|(Photo Credit: Eliot Shepard)|
Last Tuesday evening, bearded men in black robes were davening in the corner of a Tribeca penthouse while young Jews in Prada swarmed the kosher buffet. It was a fund-raiser and launch party for the SoHo Synagogue, which will open in a loft this fall and offer Orthodox services, “Torah cocktails,” and organized trips to the Hamptons for Shabbat.
“We call it a boutique synagogue. You might have to RSVP. There might be a roped line. It will totally be a scene. But it’s all kosher,” explained Dovi Scheiner, a thin, 28-year-old Orthodox rabbi dressed casually in black pants and an untucked white button-down, with tallith strings hanging down from his waist. Scheiner and his demure 24-year-old wife, Esty, co-founded the project with the philanthropic Soho-ites Katrin and Tony Sosnick, whom the Scheiners met on vacation in Puerto Rico.
Over the past few years, the Scheiners have amassed a following of successful, religious, twenty- and thirtysomething Jews interested in being cool and kosher, too. “It’s the happening thing,” said makeup artist Felicia Kesten, before flagging down a passing plate of coconut chicken fingers. Matisyahu, a Hasidic reggae singer who played for the wildly dancing crowd, said, “Dovi gets it. He’s religious, he believes in God, and at the same time, he’s very hip to American culture.” The Scheiners even have a fan in Mayor Bloomberg, who presided over the copying of the synagogue’s new Torah and loves Esty’s homemade challah.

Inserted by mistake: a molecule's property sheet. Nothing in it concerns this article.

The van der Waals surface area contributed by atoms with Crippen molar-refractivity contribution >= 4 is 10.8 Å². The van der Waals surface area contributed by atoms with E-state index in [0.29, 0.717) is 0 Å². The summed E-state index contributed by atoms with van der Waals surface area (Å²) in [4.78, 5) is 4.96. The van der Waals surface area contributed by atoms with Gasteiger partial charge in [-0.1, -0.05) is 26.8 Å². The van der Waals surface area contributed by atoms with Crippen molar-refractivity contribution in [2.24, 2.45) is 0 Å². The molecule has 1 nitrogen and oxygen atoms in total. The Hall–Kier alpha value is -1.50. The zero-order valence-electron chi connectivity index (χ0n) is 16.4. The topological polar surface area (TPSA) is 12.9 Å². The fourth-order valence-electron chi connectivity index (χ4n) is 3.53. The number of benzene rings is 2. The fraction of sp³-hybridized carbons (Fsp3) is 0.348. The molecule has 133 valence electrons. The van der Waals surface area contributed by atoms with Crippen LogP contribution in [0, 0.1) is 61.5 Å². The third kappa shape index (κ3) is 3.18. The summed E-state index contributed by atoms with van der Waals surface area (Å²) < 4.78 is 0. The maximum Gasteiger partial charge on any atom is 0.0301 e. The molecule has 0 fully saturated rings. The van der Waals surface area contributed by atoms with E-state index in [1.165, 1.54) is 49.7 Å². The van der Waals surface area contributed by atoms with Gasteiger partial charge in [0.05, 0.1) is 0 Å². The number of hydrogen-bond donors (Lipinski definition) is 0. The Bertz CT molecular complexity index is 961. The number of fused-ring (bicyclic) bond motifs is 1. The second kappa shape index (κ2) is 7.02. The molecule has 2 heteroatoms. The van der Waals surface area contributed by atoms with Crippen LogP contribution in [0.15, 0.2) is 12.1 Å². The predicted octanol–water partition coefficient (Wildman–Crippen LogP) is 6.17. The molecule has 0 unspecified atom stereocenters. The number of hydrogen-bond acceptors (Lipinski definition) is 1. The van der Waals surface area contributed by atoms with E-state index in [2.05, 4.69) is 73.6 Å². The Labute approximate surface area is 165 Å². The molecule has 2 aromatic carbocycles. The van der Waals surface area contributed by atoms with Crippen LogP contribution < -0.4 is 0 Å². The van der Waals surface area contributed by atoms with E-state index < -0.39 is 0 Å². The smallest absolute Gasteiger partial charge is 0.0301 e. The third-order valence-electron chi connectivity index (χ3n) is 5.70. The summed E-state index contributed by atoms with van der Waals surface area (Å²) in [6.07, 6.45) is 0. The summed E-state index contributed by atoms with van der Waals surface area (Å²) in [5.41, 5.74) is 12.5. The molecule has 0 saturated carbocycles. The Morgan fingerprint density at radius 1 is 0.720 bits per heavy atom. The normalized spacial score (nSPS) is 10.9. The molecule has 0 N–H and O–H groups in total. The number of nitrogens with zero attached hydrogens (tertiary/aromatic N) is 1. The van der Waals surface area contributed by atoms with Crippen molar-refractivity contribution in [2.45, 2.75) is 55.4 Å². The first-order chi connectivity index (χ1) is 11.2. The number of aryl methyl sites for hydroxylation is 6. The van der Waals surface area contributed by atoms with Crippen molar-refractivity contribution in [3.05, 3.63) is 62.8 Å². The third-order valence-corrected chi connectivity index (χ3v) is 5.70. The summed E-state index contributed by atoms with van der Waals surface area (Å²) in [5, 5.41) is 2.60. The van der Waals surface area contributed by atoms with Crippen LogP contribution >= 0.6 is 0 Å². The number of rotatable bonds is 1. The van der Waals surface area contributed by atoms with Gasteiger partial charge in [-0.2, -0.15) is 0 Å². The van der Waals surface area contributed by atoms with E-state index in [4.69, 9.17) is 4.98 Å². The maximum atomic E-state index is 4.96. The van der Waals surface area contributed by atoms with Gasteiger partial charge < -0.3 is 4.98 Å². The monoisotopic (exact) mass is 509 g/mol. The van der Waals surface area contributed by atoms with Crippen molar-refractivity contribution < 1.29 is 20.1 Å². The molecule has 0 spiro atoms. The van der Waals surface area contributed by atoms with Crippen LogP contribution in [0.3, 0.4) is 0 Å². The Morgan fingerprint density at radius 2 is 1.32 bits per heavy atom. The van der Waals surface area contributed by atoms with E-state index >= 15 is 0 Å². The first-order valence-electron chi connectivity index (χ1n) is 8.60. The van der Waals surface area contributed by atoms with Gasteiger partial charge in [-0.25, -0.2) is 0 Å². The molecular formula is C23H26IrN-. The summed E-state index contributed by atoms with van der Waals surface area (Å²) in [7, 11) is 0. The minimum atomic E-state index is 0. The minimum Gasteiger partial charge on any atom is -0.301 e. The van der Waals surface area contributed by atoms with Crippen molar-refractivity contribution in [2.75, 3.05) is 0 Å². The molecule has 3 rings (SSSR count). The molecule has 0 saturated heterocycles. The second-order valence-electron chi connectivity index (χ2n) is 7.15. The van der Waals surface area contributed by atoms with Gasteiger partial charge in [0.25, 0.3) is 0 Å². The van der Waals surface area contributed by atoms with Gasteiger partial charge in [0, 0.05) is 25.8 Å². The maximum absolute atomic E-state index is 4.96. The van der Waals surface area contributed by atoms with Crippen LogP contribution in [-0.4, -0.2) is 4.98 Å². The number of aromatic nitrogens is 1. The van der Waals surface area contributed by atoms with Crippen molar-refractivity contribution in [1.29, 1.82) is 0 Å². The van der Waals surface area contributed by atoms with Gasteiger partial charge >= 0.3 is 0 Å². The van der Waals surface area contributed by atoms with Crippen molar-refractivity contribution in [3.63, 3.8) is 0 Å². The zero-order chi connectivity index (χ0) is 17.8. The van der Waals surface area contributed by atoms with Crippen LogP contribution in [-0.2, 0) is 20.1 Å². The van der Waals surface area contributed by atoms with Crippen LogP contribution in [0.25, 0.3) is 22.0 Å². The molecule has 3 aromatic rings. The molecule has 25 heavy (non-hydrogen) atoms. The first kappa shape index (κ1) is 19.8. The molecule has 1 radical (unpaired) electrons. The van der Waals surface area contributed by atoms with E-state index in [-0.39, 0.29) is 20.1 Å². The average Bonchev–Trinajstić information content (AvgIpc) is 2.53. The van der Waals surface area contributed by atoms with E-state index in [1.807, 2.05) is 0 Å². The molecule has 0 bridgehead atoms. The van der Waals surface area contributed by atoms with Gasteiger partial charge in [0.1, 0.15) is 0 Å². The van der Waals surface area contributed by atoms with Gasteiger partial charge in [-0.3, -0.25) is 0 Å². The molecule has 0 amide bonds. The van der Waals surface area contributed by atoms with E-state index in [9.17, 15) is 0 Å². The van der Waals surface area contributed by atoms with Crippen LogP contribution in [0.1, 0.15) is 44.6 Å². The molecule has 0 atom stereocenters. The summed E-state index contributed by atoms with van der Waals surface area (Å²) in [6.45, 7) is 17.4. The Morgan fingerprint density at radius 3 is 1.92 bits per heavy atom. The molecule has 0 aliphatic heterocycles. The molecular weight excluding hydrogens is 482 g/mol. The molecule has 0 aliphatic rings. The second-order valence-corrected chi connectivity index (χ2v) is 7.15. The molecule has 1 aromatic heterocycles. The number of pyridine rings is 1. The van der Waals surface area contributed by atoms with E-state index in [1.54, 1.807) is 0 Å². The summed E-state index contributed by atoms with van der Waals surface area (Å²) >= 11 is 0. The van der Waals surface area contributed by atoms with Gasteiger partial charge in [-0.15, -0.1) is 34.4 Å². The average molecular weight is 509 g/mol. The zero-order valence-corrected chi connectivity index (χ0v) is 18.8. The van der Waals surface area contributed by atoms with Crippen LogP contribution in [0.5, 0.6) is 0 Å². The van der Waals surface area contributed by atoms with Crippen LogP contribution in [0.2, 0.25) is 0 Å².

The synagogue is part of the Scheiners’ mission to energize downtown Jewish life, a goal they’ve had since getting married the day the World Trade Center was destroyed (their friends say their decision to go ahead with the wedding was a noble stand against terrorism). “It’s all one big incredible, miraculous journey,” said Rabbi Scheiner. “We’re just adding everything that the Jewish community needs: preschool, kosher restaurants. Doors are opening up to us because we’re doing it right.” According to Tony Sosnick, doing it right means “appealing to Jews who want an alternative but nothing too out-there.” For example, while SoHo’s services are to be Orthodox, requiring the separation of men and women, that doesn’t mean they have to be uncool. “The divider could be an artistic creation,” said Scheiner. “It could be so fantastic!”
“That’s the times,” said Chaim Fogelman, a rabbi with a long gray beard who made the trip in from Crown Heights for the party. “Everything has evolved a bit, and it’s not a matter of ending the faith but making it more attractive to people and letting them have a taste of Shabbes.”
Scheiner’s hipster brand of Orthodoxy might leave more traditional Jews cold, but it does serve a constituency. Says Edgar Bronfman’s son Matthew, who recently bought the Israeli Ikea franchise, “Last year, I was telling my business partner that I want to move to Soho, and he said to me, ‘But where are you going to pray?’ I didn’t have an answer for him, but now I do.”